Here it is key that agencies and brands keep their fingers on the pulse. Making the right call on what space will be used and at what time will be vital to making sure budget is invested wisely. This will rely heavily on transparency from space owners. Accurate and regular updates on their footfall and audiences needs to be provided – so much so that it should be pivotal to their long-term relationships with brands. If shopping centres do see significant drops in numbers, then there is no excuse for being caught off-guard. Experiential marketeers need to be using this time to consider alternative arrangements, as those who make the right calls will reap the benefits.

Stand design

A great deal of time, planning and thought goes into the most effective stand designs. Elements such as allowing the consumer to have clear sight lines and being able to move effectively around the stand whilst avoiding pinch points have always been considered, but now there will be a new range of aspects to contemplate.  Whilst social distancing remains in place – either through Government direction or consumer choice –  updating stand designs to allow increased mobility and demonstrate that measures have been taken will help to instil consumer confidence in visiting the experience. This could mean increasing the stand’s size, streamlining the display to ensure free movement or planning for a queuing system to control footfall. Whatever measures are taken, brands should be explicit about them. Consumer confidence will be fragile, and all assurances will be appreciated.

Tailoring staff interaction

Brands invest a lot in staffing their experiential activations, delivering the brand messaging in a personalised manner whilst responding to each consumer’s specific needs. Many consumers will want to resume this face-to-face format, but staff will also need to be respectful of each consumer’s level of comfort and tailor their interaction accordingly. One way this might manifest is an increased desire for self-serve functionality within the stand – providing displays that the consumer can learn from directly without human interaction. This could mean printed graphics, video reels or touchscreens (all with accompanying cleaning materials, of course). Adapting how brand and product messages are delivered will help maximise levels of engagement.

Data capture

Brands and agencies also need to make sure that they have considered ways to maintain levels of data capture, a key metric of experiential performance. Ultimately, increasing the number of methods by which people can provide their data will be the best bet to ensure that brands can build their audience and communicate with interested consumers. Providing methods of allowing consumers to input data via their own smartphone, such as creating landing pages accessible via QR code to enable tracking, will help ensure valuable data capture opportunities are not missed. It goes without saying that all methods for data collection need to be done in a way that complies with regulation – not even COVID-19 can turn the tide of GDPR.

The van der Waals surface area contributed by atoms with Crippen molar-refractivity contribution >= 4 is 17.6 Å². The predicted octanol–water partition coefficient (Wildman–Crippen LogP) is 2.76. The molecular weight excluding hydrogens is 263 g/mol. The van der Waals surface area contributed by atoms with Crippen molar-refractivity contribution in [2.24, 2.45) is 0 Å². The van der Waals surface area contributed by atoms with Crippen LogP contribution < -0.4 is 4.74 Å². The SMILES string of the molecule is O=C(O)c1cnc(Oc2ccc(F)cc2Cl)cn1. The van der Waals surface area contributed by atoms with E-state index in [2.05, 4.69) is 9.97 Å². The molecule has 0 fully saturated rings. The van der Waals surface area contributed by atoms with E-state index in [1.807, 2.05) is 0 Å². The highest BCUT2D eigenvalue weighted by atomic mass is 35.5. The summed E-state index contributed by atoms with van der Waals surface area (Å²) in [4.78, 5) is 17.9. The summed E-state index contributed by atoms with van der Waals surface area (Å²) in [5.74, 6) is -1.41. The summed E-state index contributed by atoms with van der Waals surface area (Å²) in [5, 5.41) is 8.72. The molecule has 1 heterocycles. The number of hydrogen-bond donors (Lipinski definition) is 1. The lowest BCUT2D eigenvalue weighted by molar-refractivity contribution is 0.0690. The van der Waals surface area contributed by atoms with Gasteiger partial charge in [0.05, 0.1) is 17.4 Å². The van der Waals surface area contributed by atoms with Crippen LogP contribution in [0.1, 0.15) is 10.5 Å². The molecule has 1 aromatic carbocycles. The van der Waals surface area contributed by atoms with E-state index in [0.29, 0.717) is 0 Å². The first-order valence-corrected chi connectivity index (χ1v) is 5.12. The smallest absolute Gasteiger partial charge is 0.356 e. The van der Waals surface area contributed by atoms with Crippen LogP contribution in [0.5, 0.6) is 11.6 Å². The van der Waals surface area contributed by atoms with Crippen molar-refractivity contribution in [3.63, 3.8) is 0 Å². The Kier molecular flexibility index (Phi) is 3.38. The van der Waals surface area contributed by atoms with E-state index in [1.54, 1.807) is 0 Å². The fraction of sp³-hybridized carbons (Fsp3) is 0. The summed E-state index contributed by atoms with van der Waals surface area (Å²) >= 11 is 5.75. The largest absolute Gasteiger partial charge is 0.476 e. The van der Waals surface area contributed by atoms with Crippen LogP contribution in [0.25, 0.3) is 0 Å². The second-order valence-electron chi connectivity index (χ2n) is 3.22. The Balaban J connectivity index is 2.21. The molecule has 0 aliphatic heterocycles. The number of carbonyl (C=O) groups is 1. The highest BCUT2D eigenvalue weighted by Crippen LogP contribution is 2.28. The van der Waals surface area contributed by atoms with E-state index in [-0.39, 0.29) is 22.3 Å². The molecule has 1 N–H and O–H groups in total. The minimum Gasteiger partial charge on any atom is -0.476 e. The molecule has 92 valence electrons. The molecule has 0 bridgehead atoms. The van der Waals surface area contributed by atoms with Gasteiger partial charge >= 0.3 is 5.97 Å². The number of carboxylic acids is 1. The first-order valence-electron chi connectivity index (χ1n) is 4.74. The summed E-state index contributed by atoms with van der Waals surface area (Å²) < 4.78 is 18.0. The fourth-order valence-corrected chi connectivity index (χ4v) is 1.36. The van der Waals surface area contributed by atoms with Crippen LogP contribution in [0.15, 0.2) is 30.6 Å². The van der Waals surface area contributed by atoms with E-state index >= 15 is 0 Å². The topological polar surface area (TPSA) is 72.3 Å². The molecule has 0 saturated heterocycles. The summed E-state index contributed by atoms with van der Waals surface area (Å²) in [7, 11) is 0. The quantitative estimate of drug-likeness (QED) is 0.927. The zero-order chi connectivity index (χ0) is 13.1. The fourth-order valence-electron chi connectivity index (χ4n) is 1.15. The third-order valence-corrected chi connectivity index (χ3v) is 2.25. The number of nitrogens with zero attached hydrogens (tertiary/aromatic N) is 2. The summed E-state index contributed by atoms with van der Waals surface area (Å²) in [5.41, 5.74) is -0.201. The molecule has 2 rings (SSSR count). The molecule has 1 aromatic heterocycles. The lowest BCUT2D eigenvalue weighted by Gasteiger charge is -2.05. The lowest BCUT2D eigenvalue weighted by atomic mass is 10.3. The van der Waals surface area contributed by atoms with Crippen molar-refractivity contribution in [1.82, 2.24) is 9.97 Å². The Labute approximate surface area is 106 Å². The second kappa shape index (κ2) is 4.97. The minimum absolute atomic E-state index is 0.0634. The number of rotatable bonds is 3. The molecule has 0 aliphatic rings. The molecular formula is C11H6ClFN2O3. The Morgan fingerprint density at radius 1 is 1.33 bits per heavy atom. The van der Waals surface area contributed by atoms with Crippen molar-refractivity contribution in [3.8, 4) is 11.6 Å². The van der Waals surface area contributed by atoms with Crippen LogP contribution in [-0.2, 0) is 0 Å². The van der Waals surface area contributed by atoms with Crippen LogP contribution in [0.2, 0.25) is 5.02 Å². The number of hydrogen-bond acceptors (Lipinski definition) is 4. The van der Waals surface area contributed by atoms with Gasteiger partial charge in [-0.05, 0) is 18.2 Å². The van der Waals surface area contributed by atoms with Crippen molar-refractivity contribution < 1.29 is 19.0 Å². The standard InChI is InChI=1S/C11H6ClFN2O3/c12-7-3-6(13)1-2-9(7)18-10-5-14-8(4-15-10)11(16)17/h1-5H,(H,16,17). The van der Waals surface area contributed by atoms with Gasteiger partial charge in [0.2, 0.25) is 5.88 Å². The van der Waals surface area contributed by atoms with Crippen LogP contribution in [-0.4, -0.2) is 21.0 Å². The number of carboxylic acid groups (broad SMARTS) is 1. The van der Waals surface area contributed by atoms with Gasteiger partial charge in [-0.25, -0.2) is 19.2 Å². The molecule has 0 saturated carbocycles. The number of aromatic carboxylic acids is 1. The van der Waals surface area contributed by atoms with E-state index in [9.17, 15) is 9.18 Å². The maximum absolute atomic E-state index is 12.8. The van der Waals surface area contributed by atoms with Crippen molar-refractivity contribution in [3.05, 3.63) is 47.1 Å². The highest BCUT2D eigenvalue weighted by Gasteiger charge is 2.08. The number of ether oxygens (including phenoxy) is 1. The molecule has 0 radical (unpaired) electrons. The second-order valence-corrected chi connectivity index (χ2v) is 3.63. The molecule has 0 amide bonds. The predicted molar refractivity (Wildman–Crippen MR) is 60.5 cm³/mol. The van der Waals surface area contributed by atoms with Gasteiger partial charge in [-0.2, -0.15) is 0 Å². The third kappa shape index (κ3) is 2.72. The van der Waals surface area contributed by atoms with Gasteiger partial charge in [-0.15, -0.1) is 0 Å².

Increasing the digital presence

The use of AR, VR and digital screen content has risen rapidly over the years as brands look to provide increased immersive experiences on the stand. Typically, these activations involved using tablets, goggles and touchscreens built into the stand, experiences that are likely to be met with scepticism at first. However, adapting these offerings to enable consumers to download on to their own device or takeaway to experience at home will increase participation rate.

Delivering virtual and live streaming of events is also an option. This process has already begun, with automotive brands such as Bentley and BMW delivering video conferences of their planned Geneva Motor Show activity. Developing this going forward to enable consumers to view speakers at exhibitions via social platforms or delivering personalised follow-ups for product interactions will enable consumers to engage at a time and location of their choice. As anyone who has spent the last month on Zoom calls can attest, virtual interactions are not quite the same as the real thing, but they do provide an easy way to communicate when no other options are available.

So, what’s next?

As we embrace the new world and adapt to measures introduced to protect us, we believe there is still the opportunity for effective and impactful experiential. Activations that can adapt quickly to consumer behaviours, in preparation and during the live event, will allow brands to connect with their customers, build relationships and deliver sales.

This article was written by Andy Walton, Senior Experiential Account Director at TMW.

* Forbes, Experiential Marketing Is The Future Of Retail, Sep 2019